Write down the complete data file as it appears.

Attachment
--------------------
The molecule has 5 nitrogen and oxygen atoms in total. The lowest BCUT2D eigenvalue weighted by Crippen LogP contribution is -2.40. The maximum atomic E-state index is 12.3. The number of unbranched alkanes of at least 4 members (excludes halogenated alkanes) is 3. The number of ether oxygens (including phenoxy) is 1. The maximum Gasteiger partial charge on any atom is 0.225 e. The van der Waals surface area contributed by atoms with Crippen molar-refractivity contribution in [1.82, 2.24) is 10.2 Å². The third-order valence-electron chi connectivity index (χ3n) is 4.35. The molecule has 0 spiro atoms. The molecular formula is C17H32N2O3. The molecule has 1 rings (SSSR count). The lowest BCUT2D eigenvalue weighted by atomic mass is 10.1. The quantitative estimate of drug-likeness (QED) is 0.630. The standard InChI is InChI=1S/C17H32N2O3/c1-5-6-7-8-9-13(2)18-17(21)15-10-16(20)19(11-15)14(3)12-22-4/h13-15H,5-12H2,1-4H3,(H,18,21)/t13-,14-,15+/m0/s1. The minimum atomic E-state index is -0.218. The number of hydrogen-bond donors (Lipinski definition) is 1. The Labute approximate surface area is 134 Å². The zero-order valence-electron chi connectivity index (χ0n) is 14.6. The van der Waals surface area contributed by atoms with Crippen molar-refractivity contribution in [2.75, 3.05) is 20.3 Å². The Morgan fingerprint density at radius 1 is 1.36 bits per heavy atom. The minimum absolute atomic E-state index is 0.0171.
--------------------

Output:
The molecule has 5 nitrogen and oxygen atoms in total. The lowest BCUT2D eigenvalue weighted by Crippen LogP contribution is -2.40. The maximum atomic E-state index is 12.3. The number of unbranched alkanes of at least 4 members (excludes halogenated alkanes) is 3. The number of ether oxygens (including phenoxy) is 1. The maximum Gasteiger partial charge on any atom is 0.225 e. The van der Waals surface area contributed by atoms with Crippen molar-refractivity contribution in [1.82, 2.24) is 10.2 Å². The third-order valence-electron chi connectivity index (χ3n) is 4.35. The molecule has 0 spiro atoms. The molecular formula is C17H32N2O3. The molecule has 1 rings (SSSR count). The lowest BCUT2D eigenvalue weighted by atomic mass is 10.1. The quantitative estimate of drug-likeness (QED) is 0.630. The standard InChI is InChI=1S/C17H32N2O3/c1-5-6-7-8-9-13(2)18-17(21)15-10-16(20)19(11-15)14(3)12-22-4/h13-15H,5-12H2,1-4H3,(H,18,21)/t13-,14-,15+/m0/s1. The minimum atomic E-state index is -0.218. The number of hydrogen-bond donors (Lipinski definition) is 1. The Labute approximate surface area is 134 Å². The zero-order valence-electron chi connectivity index (χ0n) is 14.6. The van der Waals surface area contributed by atoms with Crippen molar-refractivity contribution in [2.75, 3.05) is 20.3 Å². The Morgan fingerprint density at radius 1 is 1.36 bits per heavy atom. The minimum absolute atomic E-state index is 0.0171.